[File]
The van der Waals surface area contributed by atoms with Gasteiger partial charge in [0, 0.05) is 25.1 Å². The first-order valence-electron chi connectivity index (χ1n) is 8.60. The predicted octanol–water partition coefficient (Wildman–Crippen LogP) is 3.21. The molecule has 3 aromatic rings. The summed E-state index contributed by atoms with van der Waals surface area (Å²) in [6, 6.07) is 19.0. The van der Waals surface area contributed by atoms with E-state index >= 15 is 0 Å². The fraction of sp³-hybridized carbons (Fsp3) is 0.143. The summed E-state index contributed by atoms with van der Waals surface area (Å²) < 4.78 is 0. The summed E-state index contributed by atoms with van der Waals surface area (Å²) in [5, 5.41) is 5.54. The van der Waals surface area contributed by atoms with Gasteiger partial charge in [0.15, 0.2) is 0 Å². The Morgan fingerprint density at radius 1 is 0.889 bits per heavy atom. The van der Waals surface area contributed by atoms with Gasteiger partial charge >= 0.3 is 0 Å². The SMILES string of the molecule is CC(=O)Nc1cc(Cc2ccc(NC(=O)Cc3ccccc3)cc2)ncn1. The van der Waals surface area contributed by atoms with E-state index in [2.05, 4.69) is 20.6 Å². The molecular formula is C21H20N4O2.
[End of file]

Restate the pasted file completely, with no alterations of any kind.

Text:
The van der Waals surface area contributed by atoms with Gasteiger partial charge in [0, 0.05) is 25.1 Å². The first-order valence-electron chi connectivity index (χ1n) is 8.60. The predicted octanol–water partition coefficient (Wildman–Crippen LogP) is 3.21. The molecule has 3 aromatic rings. The summed E-state index contributed by atoms with van der Waals surface area (Å²) in [6, 6.07) is 19.0. The van der Waals surface area contributed by atoms with E-state index >= 15 is 0 Å². The fraction of sp³-hybridized carbons (Fsp3) is 0.143. The summed E-state index contributed by atoms with van der Waals surface area (Å²) < 4.78 is 0. The summed E-state index contributed by atoms with van der Waals surface area (Å²) in [5, 5.41) is 5.54. The van der Waals surface area contributed by atoms with Gasteiger partial charge in [0.15, 0.2) is 0 Å². The Morgan fingerprint density at radius 1 is 0.889 bits per heavy atom. The van der Waals surface area contributed by atoms with Gasteiger partial charge >= 0.3 is 0 Å². The SMILES string of the molecule is CC(=O)Nc1cc(Cc2ccc(NC(=O)Cc3ccccc3)cc2)ncn1. The van der Waals surface area contributed by atoms with E-state index in [2.05, 4.69) is 20.6 Å². The molecular formula is C21H20N4O2.